The New Jersey Assembly failed on Monday to override Republican Governor Chris Christie’s veto of a bill that would have levied an additional tax on residents that make more than $1 million annually.
State Republicans indicated that they voted against the one-year, 2 percent tax hike on the Garden State’s top 16,000 earners because the estimated $600 million in revenue would not go toward closing New Jersey’s historic budget shortfall, MyFoxNY.com reports. Instead, the money would be used to restore tax rebates for senior citizens and the disabled.
The measure to override the governor’s veto was supported by all 47 Democrats and voted against by all 33 Republicans. Christie’s spokesman Michael Drewniak told the news source that the governor vetoed the tax increase last month because he felt it would discourage hiring.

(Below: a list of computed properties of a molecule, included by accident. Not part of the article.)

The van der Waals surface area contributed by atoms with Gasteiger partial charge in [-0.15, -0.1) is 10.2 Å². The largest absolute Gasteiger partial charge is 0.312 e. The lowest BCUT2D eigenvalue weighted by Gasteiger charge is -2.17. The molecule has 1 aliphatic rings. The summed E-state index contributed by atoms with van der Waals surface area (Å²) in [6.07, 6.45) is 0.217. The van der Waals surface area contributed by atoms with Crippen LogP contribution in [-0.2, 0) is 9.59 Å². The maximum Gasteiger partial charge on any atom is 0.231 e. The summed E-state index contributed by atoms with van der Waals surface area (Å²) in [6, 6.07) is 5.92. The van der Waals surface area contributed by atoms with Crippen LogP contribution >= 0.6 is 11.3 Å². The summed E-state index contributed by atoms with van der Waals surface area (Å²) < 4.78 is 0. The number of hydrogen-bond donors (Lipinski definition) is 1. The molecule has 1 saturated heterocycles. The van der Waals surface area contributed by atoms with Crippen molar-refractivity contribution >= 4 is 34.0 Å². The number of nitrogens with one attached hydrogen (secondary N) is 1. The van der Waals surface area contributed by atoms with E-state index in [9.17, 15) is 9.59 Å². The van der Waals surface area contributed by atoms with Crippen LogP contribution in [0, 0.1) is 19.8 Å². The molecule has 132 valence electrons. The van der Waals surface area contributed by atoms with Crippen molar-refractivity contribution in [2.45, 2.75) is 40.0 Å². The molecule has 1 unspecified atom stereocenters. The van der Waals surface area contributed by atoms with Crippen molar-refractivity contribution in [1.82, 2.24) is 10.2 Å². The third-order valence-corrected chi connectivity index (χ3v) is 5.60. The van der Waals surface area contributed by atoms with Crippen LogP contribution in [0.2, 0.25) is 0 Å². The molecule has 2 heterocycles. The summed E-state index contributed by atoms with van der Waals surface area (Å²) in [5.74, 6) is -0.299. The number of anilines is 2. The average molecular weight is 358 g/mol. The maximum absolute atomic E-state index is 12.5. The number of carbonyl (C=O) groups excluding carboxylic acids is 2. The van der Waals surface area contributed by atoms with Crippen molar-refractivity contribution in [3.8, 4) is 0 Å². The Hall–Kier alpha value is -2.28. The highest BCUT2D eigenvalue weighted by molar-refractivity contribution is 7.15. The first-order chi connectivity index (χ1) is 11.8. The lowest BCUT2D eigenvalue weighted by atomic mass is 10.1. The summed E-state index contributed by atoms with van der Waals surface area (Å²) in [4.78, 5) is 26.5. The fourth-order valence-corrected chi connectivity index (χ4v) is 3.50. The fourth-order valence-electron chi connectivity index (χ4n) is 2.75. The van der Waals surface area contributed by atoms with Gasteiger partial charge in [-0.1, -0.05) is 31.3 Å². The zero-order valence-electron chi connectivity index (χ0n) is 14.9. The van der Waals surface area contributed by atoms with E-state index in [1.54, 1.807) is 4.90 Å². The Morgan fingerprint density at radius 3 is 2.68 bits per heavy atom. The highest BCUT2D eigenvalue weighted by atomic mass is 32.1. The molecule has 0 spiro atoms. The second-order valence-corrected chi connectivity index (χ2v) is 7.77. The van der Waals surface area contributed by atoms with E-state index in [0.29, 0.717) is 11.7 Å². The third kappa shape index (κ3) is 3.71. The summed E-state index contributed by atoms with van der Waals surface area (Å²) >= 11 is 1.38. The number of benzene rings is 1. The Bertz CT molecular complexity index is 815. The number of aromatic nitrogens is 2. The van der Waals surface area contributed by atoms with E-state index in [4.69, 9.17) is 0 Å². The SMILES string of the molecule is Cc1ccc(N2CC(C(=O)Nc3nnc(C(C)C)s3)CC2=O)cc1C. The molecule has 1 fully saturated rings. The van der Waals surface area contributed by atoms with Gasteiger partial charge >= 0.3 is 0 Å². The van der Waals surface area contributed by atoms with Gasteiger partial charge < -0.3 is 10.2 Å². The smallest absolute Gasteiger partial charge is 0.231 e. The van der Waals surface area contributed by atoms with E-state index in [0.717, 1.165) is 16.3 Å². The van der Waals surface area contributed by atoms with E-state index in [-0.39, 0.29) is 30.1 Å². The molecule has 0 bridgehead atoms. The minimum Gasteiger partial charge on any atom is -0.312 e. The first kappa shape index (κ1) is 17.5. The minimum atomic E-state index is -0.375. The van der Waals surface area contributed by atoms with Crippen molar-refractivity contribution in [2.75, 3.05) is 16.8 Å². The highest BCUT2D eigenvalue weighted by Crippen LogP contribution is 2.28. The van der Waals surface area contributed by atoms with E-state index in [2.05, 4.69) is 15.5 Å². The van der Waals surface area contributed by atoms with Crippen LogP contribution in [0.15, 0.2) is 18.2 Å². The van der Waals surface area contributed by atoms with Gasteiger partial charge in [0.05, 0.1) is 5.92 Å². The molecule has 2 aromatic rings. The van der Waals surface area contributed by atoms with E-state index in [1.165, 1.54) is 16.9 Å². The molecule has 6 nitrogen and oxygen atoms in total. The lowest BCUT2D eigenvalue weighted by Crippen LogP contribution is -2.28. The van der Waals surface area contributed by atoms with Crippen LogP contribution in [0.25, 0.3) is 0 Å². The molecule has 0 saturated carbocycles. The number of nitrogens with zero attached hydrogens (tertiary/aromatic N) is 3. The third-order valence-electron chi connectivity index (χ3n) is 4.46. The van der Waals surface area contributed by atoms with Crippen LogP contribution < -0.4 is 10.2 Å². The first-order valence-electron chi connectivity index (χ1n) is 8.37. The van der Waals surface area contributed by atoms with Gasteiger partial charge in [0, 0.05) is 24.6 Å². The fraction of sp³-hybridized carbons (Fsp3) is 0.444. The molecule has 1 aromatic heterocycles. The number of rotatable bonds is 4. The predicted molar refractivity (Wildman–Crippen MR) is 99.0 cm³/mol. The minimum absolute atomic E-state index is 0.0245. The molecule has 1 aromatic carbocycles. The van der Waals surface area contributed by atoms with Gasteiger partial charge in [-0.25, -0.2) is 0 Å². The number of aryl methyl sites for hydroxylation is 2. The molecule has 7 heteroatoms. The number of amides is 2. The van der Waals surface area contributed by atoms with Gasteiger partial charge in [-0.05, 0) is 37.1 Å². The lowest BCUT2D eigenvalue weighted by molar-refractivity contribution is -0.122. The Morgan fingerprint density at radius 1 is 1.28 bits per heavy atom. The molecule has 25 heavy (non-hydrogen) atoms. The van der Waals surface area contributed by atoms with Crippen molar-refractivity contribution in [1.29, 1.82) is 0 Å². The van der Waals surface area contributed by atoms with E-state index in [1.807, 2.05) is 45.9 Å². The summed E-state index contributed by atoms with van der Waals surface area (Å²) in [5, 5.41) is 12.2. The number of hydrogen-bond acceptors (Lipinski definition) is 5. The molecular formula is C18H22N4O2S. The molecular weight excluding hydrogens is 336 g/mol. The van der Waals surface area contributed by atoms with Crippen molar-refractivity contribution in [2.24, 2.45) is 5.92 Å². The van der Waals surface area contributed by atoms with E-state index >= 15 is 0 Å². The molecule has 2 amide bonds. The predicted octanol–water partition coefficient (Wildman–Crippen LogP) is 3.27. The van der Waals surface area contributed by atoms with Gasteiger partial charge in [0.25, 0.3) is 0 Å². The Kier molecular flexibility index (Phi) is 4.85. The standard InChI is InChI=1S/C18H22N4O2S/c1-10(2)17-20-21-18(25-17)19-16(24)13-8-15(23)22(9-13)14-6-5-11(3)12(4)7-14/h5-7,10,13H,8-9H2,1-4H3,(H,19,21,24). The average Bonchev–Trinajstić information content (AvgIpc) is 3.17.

Republican Assemblyman Jon Bramnick called the proposed measure another example of Democrats’ general affinity for taxation, according to KYW1060.com.
"You can rename it. You can decorate it. You can change the words but the bottom line is this caucus and this governor is going to stand up for the taxpayers of this state and there’s going to be no more taxes," he said.
If the veto had been overridden, residents who made more than $1 million would have been forced to pay a 10.75 percent income tax next year.